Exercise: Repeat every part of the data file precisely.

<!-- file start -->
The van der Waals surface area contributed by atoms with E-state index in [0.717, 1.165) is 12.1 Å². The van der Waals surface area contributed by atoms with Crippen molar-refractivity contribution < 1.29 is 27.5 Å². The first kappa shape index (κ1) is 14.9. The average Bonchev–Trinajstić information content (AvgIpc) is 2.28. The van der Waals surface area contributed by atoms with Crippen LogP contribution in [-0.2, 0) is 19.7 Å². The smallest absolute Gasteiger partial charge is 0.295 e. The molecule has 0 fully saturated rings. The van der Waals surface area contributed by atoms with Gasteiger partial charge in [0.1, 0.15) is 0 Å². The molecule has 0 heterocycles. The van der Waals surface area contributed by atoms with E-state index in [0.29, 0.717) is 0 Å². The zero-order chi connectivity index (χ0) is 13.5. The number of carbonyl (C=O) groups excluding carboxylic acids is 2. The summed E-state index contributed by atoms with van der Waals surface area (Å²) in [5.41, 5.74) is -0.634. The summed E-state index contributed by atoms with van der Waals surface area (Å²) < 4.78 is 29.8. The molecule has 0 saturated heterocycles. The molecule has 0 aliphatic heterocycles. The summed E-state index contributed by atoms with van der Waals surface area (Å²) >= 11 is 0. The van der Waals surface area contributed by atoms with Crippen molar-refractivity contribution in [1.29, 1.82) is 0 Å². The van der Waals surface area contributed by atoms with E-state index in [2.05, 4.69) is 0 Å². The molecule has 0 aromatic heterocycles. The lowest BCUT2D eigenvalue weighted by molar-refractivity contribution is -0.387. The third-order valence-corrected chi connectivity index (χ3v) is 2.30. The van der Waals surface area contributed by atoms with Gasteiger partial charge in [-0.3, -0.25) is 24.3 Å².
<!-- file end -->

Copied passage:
The van der Waals surface area contributed by atoms with E-state index in [0.717, 1.165) is 12.1 Å². The van der Waals surface area contributed by atoms with Crippen molar-refractivity contribution < 1.29 is 27.5 Å². The first kappa shape index (κ1) is 14.9. The average Bonchev–Trinajstić information content (AvgIpc) is 2.28. The van der Waals surface area contributed by atoms with Crippen LogP contribution in [-0.2, 0) is 19.7 Å². The smallest absolute Gasteiger partial charge is 0.295 e. The molecule has 0 fully saturated rings. The van der Waals surface area contributed by atoms with Gasteiger partial charge in [0.1, 0.15) is 0 Å². The molecule has 0 heterocycles. The van der Waals surface area contributed by atoms with E-state index in [0.29, 0.717) is 0 Å². The zero-order chi connectivity index (χ0) is 13.5. The number of carbonyl (C=O) groups excluding carboxylic acids is 2. The summed E-state index contributed by atoms with van der Waals surface area (Å²) in [5.41, 5.74) is -0.634. The summed E-state index contributed by atoms with van der Waals surface area (Å²) < 4.78 is 29.8. The molecule has 0 saturated heterocycles. The molecule has 0 aliphatic heterocycles. The summed E-state index contributed by atoms with van der Waals surface area (Å²) >= 11 is 0. The van der Waals surface area contributed by atoms with Crippen molar-refractivity contribution in [1.29, 1.82) is 0 Å². The van der Waals surface area contributed by atoms with E-state index in [2.05, 4.69) is 0 Å². The molecule has 0 aromatic heterocycles. The lowest BCUT2D eigenvalue weighted by molar-refractivity contribution is -0.387. The third-order valence-corrected chi connectivity index (χ3v) is 2.30. The van der Waals surface area contributed by atoms with Gasteiger partial charge in [-0.3, -0.25) is 24.3 Å².